By Rep. Katrina Shankland
Over the past year, Portage County residents have seen some of the state’s most violent sexual offenders released into their communities, seemingly at random.
This is not only unfair, it is wrong. I share our community’s fears and frustrations and am doing everything I can to fight for you and your family.
My office received its first phone call about the placement of a Sexually Violent Person (SVP) in the Town of Alban in December of 2016. Since then, there has been a second SVP placed in Alban whose release was revoked, another pending placement in Alban, and three pending placements in the Town of Lanark. To my knowledge, Portage County has experienced more out-of-county SVPs in the last year than any other county in the state.
Contrary to some misconceptions, SVPs are not typical sex offenders. SVPs are unique in that the state has determined them to have a mental disorder predisposing them to sexual aggression, causing them to be committed to a secure treatment facility after their release from prison. When SVPs are deemed rehabilitated, they are eligible for supervised release, and the state is charged with identifying a secure residence for them.
But due to shortcomings in state law, SVPs from densely-populated counties are increasingly being shipped to rural communities—like the Towns of Alban and Lanark in Portage County.
Sheriff Mike Lukas and District Attorney Louis Molepske have joined me in fighting against these placements every step of the way. Last February, Molepske and I testified together before the Chippewa County Court against placing an SVP in the Town of Alban, who was to reside across the street from the Central Wisconsin Electric Cooperative (CWEC).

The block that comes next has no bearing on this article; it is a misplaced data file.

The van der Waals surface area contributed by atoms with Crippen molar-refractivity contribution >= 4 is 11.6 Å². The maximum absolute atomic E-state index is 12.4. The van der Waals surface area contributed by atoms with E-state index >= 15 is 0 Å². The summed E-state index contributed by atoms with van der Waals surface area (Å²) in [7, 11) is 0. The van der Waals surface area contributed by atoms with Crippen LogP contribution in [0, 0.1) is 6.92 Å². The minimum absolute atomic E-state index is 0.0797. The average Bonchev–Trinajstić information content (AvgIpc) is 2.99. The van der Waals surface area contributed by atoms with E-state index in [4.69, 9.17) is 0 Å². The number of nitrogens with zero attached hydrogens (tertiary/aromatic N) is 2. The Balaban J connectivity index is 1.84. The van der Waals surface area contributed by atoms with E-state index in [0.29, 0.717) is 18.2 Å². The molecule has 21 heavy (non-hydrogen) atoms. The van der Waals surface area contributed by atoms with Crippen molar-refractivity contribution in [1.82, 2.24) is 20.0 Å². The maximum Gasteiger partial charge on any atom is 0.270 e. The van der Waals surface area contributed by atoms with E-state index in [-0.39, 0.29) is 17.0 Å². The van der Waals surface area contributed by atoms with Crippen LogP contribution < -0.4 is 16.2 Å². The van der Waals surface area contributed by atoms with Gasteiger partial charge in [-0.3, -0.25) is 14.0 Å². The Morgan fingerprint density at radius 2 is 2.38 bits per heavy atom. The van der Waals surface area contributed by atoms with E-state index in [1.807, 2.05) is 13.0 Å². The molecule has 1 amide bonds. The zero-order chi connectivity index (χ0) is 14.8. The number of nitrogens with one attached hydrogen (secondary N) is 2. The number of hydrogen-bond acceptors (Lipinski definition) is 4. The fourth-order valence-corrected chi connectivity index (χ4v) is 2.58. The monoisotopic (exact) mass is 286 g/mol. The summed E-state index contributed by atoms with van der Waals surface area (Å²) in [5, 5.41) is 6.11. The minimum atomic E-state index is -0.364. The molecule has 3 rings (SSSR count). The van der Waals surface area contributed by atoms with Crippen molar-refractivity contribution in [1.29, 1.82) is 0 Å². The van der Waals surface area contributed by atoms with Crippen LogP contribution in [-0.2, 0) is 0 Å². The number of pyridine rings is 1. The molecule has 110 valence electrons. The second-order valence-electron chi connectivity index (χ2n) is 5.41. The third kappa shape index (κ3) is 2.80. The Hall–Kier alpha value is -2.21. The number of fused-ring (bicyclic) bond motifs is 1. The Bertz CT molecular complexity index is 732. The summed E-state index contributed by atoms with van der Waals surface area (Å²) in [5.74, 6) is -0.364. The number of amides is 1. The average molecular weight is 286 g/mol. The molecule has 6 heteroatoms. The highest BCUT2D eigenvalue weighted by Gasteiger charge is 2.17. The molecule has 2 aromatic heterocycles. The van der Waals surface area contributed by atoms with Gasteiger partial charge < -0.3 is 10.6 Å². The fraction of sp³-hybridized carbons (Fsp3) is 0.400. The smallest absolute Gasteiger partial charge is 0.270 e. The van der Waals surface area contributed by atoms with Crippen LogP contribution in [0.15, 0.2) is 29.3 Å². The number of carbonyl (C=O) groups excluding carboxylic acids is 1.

I showed the judge on a map how close the CWEC’s community room, which is used for pancake breakfast and Toys for Tots drives, would be to the SVP’s house. The judge told us that statewide standards made it impossible for him to find a single suitable residence in Chippewa County, which is why the offender would be sent to Portage County.
As a member of the legislature’s budget committee, I worked across the aisle to change that. I authored a budget motion with Rep. Mark Born (R-Beaver Dam) that would have required all SVPs to be placed in their home counties and restored decision-making for SVP placements to local officials. Our bipartisan proposal passed the budget committee, the senate, and the assembly—but Governor Walker vetoed the plan in September.
To be clear, Portage County would not have any pending SVPs today if it were not for Governor Walker’s veto.
The vetoed proposal has been reintroduced as a separate bill, but Governor Walker has made it clear that he will veto it again. While the state senate has amended the bill to make it easier for the governor to partially veto it, this would threaten the long-term constitutionality of the SVP program—which could ultimately lead to SVPs being released onto the street sooner without state supervision. The state assembly recognized this and has sent the senate a clean bill twice. The solution to our out-of-county SVP problem now rests in the hands of the senate and governor.
I have spoken with Governor Walker, his staff, the Department of Health Services (DHS), legislators from both parties, law enforcement, attorneys, and judges on this issue, and I will do everything possible to stop the state from using Portage County as the dumping ground for SVPs from all over Wisconsin.
It’s time for Governor Walker and the state senate to reject politics and pass our bipartisan solution. It couldn’t be more urgent.